Fig Tree, £25;
Italian Elsa Schiaparelli (1890-1973) was one of the most successful dress designers of the 20th century. Her colourful life story is vividly described in this entertaining book by prolific biographer, Meryle Secrest.
Schiaparelli’s heyday was in the 1920s and ’30s. During the Second World War, she fled from her home in Paris to New York, and stayed there until liberation in 1944. Her designs were influenced by surrealism, the new art form that surfaced after the First World War, and she collaborated with artists such as Salvador Dali and Man Ray.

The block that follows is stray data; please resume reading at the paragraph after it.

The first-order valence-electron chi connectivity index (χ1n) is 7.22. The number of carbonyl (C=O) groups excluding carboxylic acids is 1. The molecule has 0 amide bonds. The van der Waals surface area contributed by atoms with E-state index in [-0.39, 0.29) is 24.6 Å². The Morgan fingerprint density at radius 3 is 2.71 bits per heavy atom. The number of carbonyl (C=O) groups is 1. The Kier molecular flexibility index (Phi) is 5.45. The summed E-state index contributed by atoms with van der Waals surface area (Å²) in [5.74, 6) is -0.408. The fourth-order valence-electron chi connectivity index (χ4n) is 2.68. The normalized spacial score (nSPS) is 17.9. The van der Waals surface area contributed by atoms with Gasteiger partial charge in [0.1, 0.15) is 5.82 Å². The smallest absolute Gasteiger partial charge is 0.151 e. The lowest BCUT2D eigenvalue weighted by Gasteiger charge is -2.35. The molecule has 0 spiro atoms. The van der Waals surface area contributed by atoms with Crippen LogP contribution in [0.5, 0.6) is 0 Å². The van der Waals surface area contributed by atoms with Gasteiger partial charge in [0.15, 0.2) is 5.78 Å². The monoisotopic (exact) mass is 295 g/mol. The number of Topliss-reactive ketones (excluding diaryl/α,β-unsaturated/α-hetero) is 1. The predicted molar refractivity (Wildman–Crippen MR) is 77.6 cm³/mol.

With surrealism’s emphasis on dreams, the unconscious and the irrational, Schiaparelli made hats that looked like shoes or lamb cutlets, and bizarrely decorated dresses, but her bold and eye-catching designs were also stylish, practical and popular. Her fashion house, which opened in Paris in 1927, closed in 1954, because ‘surrealist’ clothes were no longer in vogue. She ended her days well-off financially and still feisty.
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